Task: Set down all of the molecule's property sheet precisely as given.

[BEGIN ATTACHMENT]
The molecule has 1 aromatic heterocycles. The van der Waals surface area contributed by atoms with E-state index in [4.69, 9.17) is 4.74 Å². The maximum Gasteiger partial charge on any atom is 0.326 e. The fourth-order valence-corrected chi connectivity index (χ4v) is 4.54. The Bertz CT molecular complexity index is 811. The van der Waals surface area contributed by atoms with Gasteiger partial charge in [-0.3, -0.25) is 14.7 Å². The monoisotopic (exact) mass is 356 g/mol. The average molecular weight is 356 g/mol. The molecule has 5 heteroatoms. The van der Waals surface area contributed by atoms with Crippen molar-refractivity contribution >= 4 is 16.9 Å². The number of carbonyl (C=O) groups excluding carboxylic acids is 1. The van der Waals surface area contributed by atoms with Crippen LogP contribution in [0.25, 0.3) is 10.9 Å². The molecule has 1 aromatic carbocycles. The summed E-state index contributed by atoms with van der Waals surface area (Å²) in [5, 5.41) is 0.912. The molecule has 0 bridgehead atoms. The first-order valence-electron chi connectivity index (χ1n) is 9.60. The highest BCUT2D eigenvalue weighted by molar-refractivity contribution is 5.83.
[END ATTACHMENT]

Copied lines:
The molecule has 1 aromatic heterocycles. The van der Waals surface area contributed by atoms with E-state index in [4.69, 9.17) is 4.74 Å². The maximum Gasteiger partial charge on any atom is 0.326 e. The fourth-order valence-corrected chi connectivity index (χ4v) is 4.54. The Bertz CT molecular complexity index is 811. The van der Waals surface area contributed by atoms with Gasteiger partial charge in [-0.3, -0.25) is 14.7 Å². The monoisotopic (exact) mass is 356 g/mol. The average molecular weight is 356 g/mol. The molecule has 5 heteroatoms. The van der Waals surface area contributed by atoms with Crippen molar-refractivity contribution >= 4 is 16.9 Å². The number of carbonyl (C=O) groups excluding carboxylic acids is 1. The van der Waals surface area contributed by atoms with Crippen LogP contribution in [0.25, 0.3) is 10.9 Å². The molecule has 1 aromatic carbocycles. The summed E-state index contributed by atoms with van der Waals surface area (Å²) in [5, 5.41) is 0.912. The molecule has 0 bridgehead atoms. The first-order valence-electron chi connectivity index (χ1n) is 9.60. The highest BCUT2D eigenvalue weighted by molar-refractivity contribution is 5.83.